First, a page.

Report finds sustainable agriculture driving down use of pesticides
The use of pesticides and other chemical agents has dropped by between 50 and 90% over the past fifty years.
As it marks its 50th anniversary this year, Koppert Biological Systems, a Dutch family-owned company, said on Thursday that the use of pesticides and other chemical agents in horticulture has dropped by between 50 and 90 per cent over the past fifty years. The company attributed the decline in the use of non-chemical solutions to pests and plant diseases to the use of biological crop protection mechanisms such as predatory wasps and mites, bacteria and fungi, among others.
Koppert said the growing need for food safety and sustainable agriculture is what has led to the increasing use of biological crop protection in horticulture – a branch of agriculture that entails the production and marketing of fruits, vegetables, flowers, and ornamental plants. The use of pesticides has dropped sharply especially in tomato, cucumber and sweet pepper cultivation. In the last few years, Koppert said biological solutions have also been increasingly used in seed treatments, food crops, fruit and ornamental plant cultivation.
Over the past fifty years, Koppert has grown to become the global leader in biological crop protection. The company's founder, Jan Koppert, first began using the predatory mite Phytoseiulus persimilis back in 1967 to control an infestation in his cucumber crop. Today, the company provides an integrated system of specialist knowledge and natural, safe solutions that improve crop health, resilience and production. Its natural solutions are widely used globally against whitefly, aphids and spider mite, and all sorts of crop diseases.
“We need to move towards agriculture and horticulture that does not work against nature but is in harmony with nature. Resulting in more, better and safer food with less pressure on the environment,” said Henri Oosthoek, Executive Board Member at Koppert. "This is what we try to contribute towards each day.”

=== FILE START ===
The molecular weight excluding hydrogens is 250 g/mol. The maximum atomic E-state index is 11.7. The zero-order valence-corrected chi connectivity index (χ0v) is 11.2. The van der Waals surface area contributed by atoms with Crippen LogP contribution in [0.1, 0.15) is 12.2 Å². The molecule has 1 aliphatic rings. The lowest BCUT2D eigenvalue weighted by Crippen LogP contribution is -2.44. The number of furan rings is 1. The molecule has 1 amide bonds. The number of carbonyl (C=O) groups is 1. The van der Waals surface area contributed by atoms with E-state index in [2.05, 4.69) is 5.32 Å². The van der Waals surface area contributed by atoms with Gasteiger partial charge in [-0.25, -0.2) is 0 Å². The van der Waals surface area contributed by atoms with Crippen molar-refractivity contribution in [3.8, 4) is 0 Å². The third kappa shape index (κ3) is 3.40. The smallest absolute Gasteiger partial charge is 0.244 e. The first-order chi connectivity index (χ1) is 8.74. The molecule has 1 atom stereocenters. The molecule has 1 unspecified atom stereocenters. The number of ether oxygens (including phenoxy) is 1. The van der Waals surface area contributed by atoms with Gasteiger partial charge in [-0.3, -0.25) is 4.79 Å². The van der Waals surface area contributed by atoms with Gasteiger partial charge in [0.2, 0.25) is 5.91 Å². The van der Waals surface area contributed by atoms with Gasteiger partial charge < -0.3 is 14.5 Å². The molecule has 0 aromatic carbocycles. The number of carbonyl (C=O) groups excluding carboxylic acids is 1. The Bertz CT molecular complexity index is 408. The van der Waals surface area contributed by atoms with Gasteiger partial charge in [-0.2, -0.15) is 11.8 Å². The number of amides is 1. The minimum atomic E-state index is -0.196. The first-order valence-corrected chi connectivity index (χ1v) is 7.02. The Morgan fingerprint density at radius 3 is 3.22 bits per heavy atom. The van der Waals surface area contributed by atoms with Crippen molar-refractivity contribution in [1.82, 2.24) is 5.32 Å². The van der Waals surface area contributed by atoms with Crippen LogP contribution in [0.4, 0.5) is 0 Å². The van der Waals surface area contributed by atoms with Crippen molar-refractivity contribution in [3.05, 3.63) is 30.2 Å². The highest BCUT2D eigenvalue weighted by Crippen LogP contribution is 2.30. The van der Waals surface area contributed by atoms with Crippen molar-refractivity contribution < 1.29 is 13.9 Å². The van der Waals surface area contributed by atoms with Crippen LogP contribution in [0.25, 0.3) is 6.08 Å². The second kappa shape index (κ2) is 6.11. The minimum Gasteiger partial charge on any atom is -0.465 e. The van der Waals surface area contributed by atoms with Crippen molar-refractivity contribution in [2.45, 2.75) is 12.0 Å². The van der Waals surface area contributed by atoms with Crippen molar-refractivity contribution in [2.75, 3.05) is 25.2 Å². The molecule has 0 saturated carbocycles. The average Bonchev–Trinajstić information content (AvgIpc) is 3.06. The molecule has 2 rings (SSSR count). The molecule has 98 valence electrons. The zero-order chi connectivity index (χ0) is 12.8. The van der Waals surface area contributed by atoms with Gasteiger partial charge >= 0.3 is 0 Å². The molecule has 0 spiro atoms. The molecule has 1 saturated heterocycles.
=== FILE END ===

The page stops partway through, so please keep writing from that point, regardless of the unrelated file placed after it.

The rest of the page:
Recently, the company started producing microbiological organisms such as fungi and bacteria for outdoor cultivation. These organisms enhance the resilience of crops and enrich the biodiversity and nutrient content of the soil. The company sees this as a huge growth market.
"Artificial fertilizers and chemical crop protection have played too dominant a role in recent years, which has had a negative impact on soil life." said Paul Koppert, also the company's Executive Board Member. "This needs to change, and fungi and bacteria can really help to drive this. Microorganisms have been underestimated for a long time now. Not only do they offer protection against diseases and pests, they also improve the health and nutrient levels of the soil, allowing growers to drastically reduce their use of artificial fertilizer. This is an important factor in tomorrow's agriculture and horticulture."
The company has operations in 26 countries, including China, Brazil, the United States and Russia. It has 1,200 employees and exports to more than 90 countries, with an annual turnover of 190 million euro.
Another area of specialization by the company is natural pollination using bumblebees, which Koppert has produced since 1988. Koppert has developed various innovative hives for this purpose. The use of bumblebees also has led to a drop in the use of chemical agents.
The project will facilitate the government’s crop diversification and rural poverty reduction agenda.
The programme is expected to create a total of 220,000 jobs.
Precision farming is being promoted by agritech startups the world over. But in Nigeria, many of the startups in this ...
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